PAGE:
AMY HELM, also from Central, thinks Mt. Penn has better classes than Central. She too, thinks the teachers and people are nicer at Mt. Penn. Amy doesn’t like having the same classes every day and she misses the free periods that Central has.
     KIM SCHMIDT, came to Mt. Penn from Linden Hall, an all-girl boarding school. She likes having guys in her classes, but, like all of us, she wishes we would have a longer lunch period, since she had over an hour at Linden Hall. Kim has played basketball for four years; she was a library aid, and a former drama club member.
     BARBARA YERGER, a former Reading High student, feels the student teacher relationship is better here than at Reading. She also thinks students at Mt. Penn are more interested in academics than in electives. Besides missing her friends, she also misses some of the many electives Reading has. Barbara is an active chorus member and is still getting used to our small chorus.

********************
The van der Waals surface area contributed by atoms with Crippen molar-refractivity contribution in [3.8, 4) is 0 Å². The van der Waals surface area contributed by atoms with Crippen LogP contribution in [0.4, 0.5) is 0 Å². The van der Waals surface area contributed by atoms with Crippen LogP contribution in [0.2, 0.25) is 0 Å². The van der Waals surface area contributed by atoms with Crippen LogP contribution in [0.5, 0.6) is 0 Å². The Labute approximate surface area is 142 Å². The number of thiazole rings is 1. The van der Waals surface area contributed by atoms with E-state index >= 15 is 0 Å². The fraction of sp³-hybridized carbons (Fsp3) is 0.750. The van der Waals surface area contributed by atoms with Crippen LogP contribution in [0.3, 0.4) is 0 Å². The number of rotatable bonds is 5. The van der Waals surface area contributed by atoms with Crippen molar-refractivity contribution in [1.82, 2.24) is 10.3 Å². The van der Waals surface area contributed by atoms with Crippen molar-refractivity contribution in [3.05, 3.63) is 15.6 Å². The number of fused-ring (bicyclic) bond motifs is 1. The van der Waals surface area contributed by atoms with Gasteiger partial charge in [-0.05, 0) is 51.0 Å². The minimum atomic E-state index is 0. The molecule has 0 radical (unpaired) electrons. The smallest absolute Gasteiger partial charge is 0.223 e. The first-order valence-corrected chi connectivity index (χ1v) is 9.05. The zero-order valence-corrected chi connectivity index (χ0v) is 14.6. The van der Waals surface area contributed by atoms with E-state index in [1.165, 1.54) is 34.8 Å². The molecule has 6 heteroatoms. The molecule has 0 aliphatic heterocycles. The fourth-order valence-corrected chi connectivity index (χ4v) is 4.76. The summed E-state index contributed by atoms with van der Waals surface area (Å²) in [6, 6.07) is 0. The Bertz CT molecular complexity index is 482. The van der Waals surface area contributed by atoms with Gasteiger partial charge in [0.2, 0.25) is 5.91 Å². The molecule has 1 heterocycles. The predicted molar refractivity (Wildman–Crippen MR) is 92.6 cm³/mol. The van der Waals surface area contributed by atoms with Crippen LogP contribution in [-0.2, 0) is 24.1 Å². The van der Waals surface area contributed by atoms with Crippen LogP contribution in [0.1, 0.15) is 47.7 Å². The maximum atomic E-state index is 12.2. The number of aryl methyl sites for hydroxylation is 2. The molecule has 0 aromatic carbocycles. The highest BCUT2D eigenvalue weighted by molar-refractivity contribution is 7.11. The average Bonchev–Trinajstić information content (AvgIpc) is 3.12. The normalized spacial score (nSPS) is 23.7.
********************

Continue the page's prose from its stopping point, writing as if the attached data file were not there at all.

- Heather Hill

New Teachers

MRS. DEL SIGNORE
     One of the many new faces this year on the faculty is that of Mrs. Del Signore. She will be with us until January when Mrs. Spatz will return from her sabbatical leave. Mrs. Del Signore teaches mathematics and computer courses. This is her first full-time teaching position since recently graduating from Brown University in Providence, Rhode Island. When she first moved here from Rhode Island, school had already started and she took a job in a doctor’s office.
     Mrs. Del Signore entered the teaching field because of the great pleasure she takes in working with younger people. She student-taught at Classical High School in Rhode Island. She finds no major difference between Mt. Penn and Classical High, other than MPHS being smaller and our students are very well-behaved.
     Photography, working out at the Nautilus, and playing the guitar for fun are some of Mrs. Del Signore’s favorite hobbies. She has been married for one year and plans to start a family in the future. Another of Mrs. Del Signore’s goals is to continue teaching full-time.
          - Steph Sosh

WHO’S MRS. THOMAS?